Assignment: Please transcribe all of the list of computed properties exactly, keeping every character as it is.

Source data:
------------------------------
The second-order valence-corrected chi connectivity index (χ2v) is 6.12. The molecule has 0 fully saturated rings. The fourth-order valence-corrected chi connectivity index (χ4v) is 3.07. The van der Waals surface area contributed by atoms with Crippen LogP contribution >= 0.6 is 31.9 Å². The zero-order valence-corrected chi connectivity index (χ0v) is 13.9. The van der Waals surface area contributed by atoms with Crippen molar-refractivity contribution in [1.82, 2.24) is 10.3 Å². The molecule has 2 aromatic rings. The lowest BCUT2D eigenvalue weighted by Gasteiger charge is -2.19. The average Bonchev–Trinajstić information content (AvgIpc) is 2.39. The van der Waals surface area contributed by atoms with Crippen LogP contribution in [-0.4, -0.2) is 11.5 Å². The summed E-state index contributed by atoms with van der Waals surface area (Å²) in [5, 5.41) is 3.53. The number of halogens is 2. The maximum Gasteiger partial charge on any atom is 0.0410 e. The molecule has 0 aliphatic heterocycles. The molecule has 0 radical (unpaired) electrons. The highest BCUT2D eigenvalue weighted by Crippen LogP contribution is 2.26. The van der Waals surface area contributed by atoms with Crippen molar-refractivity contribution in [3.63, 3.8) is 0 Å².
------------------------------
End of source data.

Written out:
The second-order valence-corrected chi connectivity index (χ2v) is 6.12. The molecule has 0 fully saturated rings. The fourth-order valence-corrected chi connectivity index (χ4v) is 3.07. The van der Waals surface area contributed by atoms with Crippen LogP contribution >= 0.6 is 31.9 Å². The zero-order valence-corrected chi connectivity index (χ0v) is 13.9. The van der Waals surface area contributed by atoms with Crippen molar-refractivity contribution in [1.82, 2.24) is 10.3 Å². The molecule has 2 aromatic rings. The lowest BCUT2D eigenvalue weighted by Gasteiger charge is -2.19. The average Bonchev–Trinajstić information content (AvgIpc) is 2.39. The van der Waals surface area contributed by atoms with Crippen LogP contribution in [-0.4, -0.2) is 11.5 Å². The summed E-state index contributed by atoms with van der Waals surface area (Å²) in [5, 5.41) is 3.53. The number of halogens is 2. The maximum Gasteiger partial charge on any atom is 0.0410 e. The molecule has 0 aliphatic heterocycles. The molecule has 0 radical (unpaired) electrons. The highest BCUT2D eigenvalue weighted by Crippen LogP contribution is 2.26. The van der Waals surface area contributed by atoms with Crippen molar-refractivity contribution in [3.63, 3.8) is 0 Å².